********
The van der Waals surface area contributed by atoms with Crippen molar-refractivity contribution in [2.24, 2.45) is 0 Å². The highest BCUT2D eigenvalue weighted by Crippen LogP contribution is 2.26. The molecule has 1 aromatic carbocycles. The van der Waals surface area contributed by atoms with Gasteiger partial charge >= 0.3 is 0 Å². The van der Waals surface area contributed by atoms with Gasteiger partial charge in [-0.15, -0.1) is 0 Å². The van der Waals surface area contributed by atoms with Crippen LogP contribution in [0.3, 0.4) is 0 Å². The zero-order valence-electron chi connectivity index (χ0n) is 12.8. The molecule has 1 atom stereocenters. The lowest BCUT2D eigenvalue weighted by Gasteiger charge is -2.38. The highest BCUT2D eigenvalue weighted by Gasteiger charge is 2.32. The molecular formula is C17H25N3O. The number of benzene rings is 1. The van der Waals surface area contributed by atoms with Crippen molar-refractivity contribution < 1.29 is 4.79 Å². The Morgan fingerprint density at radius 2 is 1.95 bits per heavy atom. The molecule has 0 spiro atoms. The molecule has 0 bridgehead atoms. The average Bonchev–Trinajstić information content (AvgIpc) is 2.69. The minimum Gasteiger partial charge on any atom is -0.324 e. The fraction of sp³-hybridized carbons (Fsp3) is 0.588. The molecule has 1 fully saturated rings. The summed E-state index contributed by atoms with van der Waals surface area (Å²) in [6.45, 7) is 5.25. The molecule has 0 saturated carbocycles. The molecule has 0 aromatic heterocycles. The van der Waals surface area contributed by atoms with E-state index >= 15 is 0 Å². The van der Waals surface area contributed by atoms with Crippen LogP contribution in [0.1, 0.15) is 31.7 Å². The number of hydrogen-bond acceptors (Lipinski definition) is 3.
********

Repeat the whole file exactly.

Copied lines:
The van der Waals surface area contributed by atoms with Crippen molar-refractivity contribution in [2.24, 2.45) is 0 Å². The highest BCUT2D eigenvalue weighted by Crippen LogP contribution is 2.26. The molecule has 1 aromatic carbocycles. The van der Waals surface area contributed by atoms with Gasteiger partial charge >= 0.3 is 0 Å². The van der Waals surface area contributed by atoms with Gasteiger partial charge in [-0.15, -0.1) is 0 Å². The van der Waals surface area contributed by atoms with Crippen LogP contribution in [0.3, 0.4) is 0 Å². The zero-order valence-electron chi connectivity index (χ0n) is 12.8. The molecule has 1 atom stereocenters. The lowest BCUT2D eigenvalue weighted by Gasteiger charge is -2.38. The highest BCUT2D eigenvalue weighted by Gasteiger charge is 2.32. The molecular formula is C17H25N3O. The number of benzene rings is 1. The van der Waals surface area contributed by atoms with Crippen molar-refractivity contribution < 1.29 is 4.79 Å². The Morgan fingerprint density at radius 2 is 1.95 bits per heavy atom. The molecule has 0 spiro atoms. The molecule has 0 bridgehead atoms. The average Bonchev–Trinajstić information content (AvgIpc) is 2.69. The minimum Gasteiger partial charge on any atom is -0.324 e. The fraction of sp³-hybridized carbons (Fsp3) is 0.588. The molecule has 1 fully saturated rings. The summed E-state index contributed by atoms with van der Waals surface area (Å²) in [6.45, 7) is 5.25. The molecule has 0 saturated carbocycles. The molecule has 0 aromatic heterocycles. The van der Waals surface area contributed by atoms with E-state index >= 15 is 0 Å². The van der Waals surface area contributed by atoms with Crippen LogP contribution in [0.1, 0.15) is 31.7 Å². The number of hydrogen-bond acceptors (Lipinski definition) is 3.